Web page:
Stories in the Stars
13 August 2022
Learn how Greek and Muslim astronomers worked together to understand the stars.
Islamic Museum of Australia and Hellenic Museum
Time : 6:15 - 7:45pm
Suitable for ages : 7 - 13
This workshop will be held : on-site at the Islamic Museum of Australia
Be transported out of this world
The field of astronomy is one of the most captivating examples of cross-cultural collaboration in the sciences. Join us in this out-of-this-world workshop co-presented with our friends at the Hellenic Museum. Delve into the magnificent minds of historic astronomers, from Ptolemy to al-Sufi.
Astronomy is one of the oldest sciences. Ancient cultures like the Babylonians and Greeks recorded their observations of the night sky. Scholars in this field helped develop a tool called an astrolabe; a compact device inscribed with information that could pinpoint the positions of stars and planets. In turn, you'd be able to work out the time, your location, the season, and even your zodiac sign.
One of the most notable scholars of the stars was Claudius Ptolemy; a second century Greek mathematician, astronomer and geographer famous for his geocentric theory; that is, that the Earth was the centre of the universe. Ptolemy's theory, as documented in his treatise titled Almagest, remained unchallenged for over a millennia. That was until this fundamental Greek text was translated into Arabic 700 years later.
The translation of Ptolemy's text gave Persian and Arab Muslim scholars an opportunity to test, revise and expand on the conclusions made about astronomy many centuries earlier.
An important discovery which changed our understanding of astronomy forever was made by Egyptian astronomer Ibn Yunus. He extensively studied angles and triangles and used large observational instruments to challenge this geocentric idea proposed by Ptolemy. His work helped form the basis of the heliocentric model—where the Earth revolves around the sun—which we continue to accept in science today.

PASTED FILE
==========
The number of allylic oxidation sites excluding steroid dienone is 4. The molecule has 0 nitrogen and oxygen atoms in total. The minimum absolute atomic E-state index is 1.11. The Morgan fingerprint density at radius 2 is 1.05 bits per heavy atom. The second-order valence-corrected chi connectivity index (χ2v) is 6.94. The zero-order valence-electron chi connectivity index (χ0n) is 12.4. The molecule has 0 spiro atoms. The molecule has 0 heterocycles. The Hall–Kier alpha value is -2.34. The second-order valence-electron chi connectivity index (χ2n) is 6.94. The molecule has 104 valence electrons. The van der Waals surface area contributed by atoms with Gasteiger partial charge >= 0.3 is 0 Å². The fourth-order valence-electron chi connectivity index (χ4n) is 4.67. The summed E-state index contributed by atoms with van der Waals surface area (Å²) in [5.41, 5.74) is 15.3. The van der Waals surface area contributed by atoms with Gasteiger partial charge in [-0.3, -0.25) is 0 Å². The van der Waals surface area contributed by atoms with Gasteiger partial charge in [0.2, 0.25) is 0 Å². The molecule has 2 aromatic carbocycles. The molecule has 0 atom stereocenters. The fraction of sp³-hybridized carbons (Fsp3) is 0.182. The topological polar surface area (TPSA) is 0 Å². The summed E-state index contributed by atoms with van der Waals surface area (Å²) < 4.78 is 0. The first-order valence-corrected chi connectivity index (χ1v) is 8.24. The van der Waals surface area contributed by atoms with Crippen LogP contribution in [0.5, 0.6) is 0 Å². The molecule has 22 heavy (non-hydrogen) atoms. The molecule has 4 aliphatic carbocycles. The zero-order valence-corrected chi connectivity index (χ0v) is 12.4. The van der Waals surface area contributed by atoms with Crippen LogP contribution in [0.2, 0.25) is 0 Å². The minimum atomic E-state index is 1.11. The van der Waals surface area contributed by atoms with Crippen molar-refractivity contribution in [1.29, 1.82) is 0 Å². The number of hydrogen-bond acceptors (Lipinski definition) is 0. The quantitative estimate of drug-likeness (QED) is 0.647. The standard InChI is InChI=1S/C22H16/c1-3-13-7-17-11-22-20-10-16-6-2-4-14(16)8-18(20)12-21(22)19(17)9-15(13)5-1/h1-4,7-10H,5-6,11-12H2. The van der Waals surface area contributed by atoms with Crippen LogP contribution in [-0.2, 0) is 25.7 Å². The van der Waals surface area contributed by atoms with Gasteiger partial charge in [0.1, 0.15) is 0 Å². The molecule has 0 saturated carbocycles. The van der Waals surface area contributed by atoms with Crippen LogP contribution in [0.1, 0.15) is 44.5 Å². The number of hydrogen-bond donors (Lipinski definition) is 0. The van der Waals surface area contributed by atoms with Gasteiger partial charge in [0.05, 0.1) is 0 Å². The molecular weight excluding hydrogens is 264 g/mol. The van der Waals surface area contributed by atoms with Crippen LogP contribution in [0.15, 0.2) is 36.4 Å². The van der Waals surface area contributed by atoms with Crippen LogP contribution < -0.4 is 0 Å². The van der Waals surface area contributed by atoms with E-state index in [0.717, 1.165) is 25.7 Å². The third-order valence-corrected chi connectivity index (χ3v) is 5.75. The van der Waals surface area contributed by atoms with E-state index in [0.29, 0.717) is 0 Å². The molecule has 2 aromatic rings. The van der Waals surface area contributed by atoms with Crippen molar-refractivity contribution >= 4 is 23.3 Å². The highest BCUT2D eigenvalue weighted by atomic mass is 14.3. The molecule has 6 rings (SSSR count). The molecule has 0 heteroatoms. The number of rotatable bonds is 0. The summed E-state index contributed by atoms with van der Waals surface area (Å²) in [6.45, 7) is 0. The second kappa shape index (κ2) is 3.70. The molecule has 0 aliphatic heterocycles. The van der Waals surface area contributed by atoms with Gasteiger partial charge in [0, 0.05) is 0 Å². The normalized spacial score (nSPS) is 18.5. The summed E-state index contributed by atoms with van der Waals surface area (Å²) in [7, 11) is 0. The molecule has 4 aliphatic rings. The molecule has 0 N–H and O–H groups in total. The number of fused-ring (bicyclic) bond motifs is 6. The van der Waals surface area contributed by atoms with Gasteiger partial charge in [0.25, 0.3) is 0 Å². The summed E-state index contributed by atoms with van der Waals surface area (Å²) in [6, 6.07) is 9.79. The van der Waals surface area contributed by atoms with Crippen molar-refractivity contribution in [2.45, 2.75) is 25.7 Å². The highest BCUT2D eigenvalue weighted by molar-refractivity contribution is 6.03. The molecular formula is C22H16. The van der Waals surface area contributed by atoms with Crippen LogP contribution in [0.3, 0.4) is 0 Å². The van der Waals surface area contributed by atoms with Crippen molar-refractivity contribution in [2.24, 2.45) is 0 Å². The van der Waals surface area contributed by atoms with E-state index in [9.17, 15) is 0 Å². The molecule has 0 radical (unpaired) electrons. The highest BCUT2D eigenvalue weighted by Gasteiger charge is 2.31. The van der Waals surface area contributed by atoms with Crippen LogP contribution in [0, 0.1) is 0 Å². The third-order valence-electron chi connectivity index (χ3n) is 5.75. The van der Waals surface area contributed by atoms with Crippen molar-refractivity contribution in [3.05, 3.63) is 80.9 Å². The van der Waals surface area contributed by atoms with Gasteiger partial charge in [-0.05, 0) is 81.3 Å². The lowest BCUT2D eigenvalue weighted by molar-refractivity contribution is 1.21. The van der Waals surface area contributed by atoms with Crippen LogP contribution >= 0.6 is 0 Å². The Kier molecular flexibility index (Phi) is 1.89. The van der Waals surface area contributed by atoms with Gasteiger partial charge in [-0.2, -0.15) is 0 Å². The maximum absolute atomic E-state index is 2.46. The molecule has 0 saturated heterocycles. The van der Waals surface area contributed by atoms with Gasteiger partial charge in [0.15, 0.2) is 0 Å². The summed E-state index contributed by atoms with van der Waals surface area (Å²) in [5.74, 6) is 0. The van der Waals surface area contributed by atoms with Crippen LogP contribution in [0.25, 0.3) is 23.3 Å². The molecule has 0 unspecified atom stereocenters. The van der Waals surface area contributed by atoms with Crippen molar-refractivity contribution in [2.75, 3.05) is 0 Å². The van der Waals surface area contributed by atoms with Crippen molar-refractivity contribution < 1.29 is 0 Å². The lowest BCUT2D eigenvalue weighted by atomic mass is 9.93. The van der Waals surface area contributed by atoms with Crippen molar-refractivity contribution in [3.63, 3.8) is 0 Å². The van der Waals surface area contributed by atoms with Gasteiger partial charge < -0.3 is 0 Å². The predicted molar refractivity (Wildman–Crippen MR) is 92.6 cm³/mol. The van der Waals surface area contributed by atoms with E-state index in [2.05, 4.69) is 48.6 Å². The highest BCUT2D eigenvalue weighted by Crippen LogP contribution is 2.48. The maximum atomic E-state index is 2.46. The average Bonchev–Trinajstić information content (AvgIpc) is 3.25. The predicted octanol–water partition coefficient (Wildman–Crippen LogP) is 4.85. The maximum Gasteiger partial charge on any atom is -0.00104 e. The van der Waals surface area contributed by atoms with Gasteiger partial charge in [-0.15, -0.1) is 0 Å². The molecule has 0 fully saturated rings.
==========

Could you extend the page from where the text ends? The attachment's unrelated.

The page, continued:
Muslims also made improvements and refinements to the Greek astrolabe to help find the direction of Mecca for prayer, as well as the times for daily prayer.
Be immersed in a stellar presentation showcasing Islamic and ancient Greek stories about constellations, stars, planets and the universe. Then, create your own model astrolabe calibrated to the Melbourne sky.
Learning Outcomes as per the Victorian Curriculum:
- Learn about the regular changes caused by Earth's rotation on its axis
- Understand that Earth is part of a system of planets orbiting around a star (the Sun)
- Understand predictable phenomena on Earth, including seasons and eclipses, are caused by the relative positions of the Sun, Earth and the Moon
- An interactive curriculum-aligned astronomy presentation
- Your own model astrolabe to take home
- Admission to the Islamic Museum of Australia
About the Hellenic Museum
Founded in 2007, the Hellenic Museum is Australia's only museum dedicated to preserving and showcasing Greek art, history and culture. Located in the city of Melbourne, which boasts one of the largest Greek diaspora communities in the world, our mission is to inspire a passion for Hellenic culture from the ancient to the contemporary. By bringing together multiple artistic disciplines and perspectives, the Hellenic Museum presents a holistic experience of Greek culture and the contribution it has made, and continues to make, to society today.
Check out more of our upcoming events here.
This event is supported by:
A National Science Week event, presented with the support of the Inspiring Victoria program.
Note: Parents/guardians do not need to purchase a ticket if they are accompanying a participant to the workshop. However, parents/guardians will need to purchase an admission ticket from reception on the day if they wish to explore the Museum.
Event main image: 16th-century Turkish manuscript shows Taqi al-Din and other astronomers at the Istanbul Observatory, from the Book of the Kings via 1001 Inventions.